In the days of Seller agency only, it was routine that an agent could receive double commission by bringing a buyer to the contract and handling both sides. In all honesty, this was fine. Because, the buyer was never represented, and thus, no ‘additional’ disservice was being  performed. But, when buyer’s agency was born, it didn’t take long for agents to say that they could represent both parties. Herein lies the problem.

If you are a listing agent and you are selling a home with Masonite siding, you are required to list this in the MLS. However, you don’t add a disclaimer that says you have Masonite siding and all of the issues that are inherent in poor installation of that product.  Why? Because it is not in the best interest of the seller. Plain and simple, Masonite homes are harder to sell than Hardi-Plank because they can have problems. If I am a buyer’s agent, I should always point out that a home has Masonite and explain what this means to maintenance and resale values and resale time. I explain that many companies will not allow their employees to purchase homes sided with Masonite if they are part of a company funded transfer. Why would I point out things that might make my buyer pause before buying? Because it is in the best interest of the Buyer. I represent them, and only them.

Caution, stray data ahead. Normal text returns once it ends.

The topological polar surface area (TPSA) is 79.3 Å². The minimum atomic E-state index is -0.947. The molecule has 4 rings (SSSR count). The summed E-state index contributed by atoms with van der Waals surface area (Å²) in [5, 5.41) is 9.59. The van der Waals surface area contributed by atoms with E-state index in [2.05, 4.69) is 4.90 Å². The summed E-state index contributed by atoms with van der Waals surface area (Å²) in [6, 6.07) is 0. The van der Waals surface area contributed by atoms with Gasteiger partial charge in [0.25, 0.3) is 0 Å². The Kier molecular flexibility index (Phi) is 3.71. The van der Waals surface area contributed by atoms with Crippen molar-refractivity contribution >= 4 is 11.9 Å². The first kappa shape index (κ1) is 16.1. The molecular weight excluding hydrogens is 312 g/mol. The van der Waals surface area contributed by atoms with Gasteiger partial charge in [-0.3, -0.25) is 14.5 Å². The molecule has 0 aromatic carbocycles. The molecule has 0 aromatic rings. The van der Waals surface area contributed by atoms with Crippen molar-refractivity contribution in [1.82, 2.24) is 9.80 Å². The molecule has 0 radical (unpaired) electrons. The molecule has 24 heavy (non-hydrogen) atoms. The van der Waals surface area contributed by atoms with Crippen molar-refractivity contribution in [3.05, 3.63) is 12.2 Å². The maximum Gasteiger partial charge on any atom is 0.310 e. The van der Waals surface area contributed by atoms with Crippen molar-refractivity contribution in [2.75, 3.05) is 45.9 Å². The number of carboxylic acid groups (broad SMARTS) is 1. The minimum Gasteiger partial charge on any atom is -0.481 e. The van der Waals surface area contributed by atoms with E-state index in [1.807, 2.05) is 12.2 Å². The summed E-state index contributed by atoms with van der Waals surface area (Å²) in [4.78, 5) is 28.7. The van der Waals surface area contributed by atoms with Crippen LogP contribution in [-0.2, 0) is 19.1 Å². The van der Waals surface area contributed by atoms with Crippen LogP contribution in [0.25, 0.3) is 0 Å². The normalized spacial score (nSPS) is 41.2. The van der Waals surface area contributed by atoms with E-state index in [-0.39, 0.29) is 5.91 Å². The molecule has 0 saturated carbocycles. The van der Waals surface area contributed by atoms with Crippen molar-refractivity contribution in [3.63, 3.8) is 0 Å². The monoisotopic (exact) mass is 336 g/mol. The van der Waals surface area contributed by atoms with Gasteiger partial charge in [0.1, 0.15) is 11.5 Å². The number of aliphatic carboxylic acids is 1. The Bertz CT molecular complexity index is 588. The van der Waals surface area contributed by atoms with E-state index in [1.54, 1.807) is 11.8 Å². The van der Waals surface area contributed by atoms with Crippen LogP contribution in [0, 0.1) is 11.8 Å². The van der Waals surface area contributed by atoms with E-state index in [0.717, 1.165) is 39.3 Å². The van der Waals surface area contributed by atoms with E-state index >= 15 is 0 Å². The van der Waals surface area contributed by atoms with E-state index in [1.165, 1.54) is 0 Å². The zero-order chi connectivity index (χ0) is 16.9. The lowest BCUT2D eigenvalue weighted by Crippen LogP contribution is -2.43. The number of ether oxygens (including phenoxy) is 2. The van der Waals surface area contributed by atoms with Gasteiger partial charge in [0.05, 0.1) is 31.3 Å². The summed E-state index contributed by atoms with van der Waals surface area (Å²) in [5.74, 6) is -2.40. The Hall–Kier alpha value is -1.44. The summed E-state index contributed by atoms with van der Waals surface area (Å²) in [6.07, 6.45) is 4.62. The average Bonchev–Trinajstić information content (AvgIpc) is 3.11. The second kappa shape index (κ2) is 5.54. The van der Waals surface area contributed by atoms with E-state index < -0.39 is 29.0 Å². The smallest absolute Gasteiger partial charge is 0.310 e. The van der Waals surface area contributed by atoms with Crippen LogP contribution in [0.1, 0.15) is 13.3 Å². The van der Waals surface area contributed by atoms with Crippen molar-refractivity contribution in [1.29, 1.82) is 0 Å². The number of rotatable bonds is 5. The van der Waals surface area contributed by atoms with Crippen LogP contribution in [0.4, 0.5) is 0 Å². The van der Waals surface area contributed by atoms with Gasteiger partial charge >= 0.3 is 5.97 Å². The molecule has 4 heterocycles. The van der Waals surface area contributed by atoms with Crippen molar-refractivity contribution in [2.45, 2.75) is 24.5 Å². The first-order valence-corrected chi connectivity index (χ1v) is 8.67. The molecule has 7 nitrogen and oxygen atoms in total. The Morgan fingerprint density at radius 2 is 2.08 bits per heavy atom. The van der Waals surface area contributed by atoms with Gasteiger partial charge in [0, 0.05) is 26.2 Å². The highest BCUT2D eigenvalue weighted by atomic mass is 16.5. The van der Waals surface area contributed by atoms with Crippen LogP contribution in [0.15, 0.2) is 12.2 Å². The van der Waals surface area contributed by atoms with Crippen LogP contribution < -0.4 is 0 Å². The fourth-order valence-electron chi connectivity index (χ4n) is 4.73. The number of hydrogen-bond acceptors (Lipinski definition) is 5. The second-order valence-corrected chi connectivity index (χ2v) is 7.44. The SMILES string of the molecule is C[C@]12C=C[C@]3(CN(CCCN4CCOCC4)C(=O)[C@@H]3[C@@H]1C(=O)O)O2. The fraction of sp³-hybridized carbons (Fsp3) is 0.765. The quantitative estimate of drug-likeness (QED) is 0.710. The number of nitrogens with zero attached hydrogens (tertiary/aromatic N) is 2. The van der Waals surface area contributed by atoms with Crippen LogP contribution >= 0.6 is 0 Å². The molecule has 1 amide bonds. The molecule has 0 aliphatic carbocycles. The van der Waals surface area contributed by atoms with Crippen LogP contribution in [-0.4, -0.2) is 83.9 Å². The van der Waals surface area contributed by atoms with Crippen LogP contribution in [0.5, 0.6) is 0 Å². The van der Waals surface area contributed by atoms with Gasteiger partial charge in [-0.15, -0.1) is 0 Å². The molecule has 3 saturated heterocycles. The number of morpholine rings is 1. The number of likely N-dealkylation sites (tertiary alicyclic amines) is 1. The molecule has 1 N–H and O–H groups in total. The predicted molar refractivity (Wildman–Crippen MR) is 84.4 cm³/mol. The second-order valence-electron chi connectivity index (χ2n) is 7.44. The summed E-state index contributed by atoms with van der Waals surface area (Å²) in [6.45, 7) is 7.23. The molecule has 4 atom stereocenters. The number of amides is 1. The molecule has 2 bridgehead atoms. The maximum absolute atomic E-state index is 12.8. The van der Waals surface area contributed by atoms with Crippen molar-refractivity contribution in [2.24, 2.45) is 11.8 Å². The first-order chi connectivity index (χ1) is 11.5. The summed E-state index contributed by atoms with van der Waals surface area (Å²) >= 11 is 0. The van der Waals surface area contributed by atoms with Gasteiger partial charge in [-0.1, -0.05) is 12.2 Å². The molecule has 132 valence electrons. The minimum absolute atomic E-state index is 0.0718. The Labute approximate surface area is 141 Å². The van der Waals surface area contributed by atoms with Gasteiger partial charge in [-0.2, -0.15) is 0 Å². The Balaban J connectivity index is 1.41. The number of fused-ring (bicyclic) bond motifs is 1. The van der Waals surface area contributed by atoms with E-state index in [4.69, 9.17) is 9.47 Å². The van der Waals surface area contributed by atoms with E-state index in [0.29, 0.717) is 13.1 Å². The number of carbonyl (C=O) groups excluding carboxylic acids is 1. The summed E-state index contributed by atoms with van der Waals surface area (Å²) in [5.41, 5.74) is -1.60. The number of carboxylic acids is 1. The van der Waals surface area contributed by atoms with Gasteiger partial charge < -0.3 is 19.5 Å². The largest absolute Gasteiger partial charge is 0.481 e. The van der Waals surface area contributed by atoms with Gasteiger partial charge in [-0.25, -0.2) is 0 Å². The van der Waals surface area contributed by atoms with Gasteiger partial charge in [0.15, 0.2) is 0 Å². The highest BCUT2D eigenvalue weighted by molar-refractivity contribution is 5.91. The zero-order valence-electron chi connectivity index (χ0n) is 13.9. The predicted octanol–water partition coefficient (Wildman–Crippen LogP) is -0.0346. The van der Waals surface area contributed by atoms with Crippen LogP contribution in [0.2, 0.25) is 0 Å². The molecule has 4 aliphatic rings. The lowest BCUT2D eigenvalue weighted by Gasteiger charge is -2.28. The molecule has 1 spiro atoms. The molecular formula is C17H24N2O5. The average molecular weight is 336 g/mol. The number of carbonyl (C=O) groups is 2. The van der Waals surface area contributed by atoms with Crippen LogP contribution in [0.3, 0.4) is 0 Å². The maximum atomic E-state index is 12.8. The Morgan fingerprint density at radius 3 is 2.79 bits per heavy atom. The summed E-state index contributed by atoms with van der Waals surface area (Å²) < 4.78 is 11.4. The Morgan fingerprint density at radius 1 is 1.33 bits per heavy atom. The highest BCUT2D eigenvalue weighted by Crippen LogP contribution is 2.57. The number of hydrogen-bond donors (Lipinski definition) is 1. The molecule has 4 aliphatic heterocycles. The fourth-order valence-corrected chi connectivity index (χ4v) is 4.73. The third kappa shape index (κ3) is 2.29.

In Dual Agency, the real estate salesperson tells both buyer and seller that they represent them. But they can’t. Instead, they land up representing neither. A Dual Agent cannot help both seller and buyer in determining a fair price for a home. They cannot assist in working through home inspection items. They cannot represent either client when one becomes unreasonable. If my client is unreasonable, I still go to the mat for their issue, even if I disagree… because I am hired to represent their every issue.

At Nest, we have in our Policy Manual that no agent can ever act as a Dual Agent. If I am representing a Seller and someone calls me to see that house. I will show it, and I will do my best to sell the positive features of that home to the prospective buyer. And if that buyer decides to purchase the property, they will have two options: to work with me as a “non-agent”, or to contact another Realtor and ask that they represent the Buyer. Regardless of which choice that buyer makes, he or she will make it as an informed buyer. Not all buyers require representation, but none will be denied.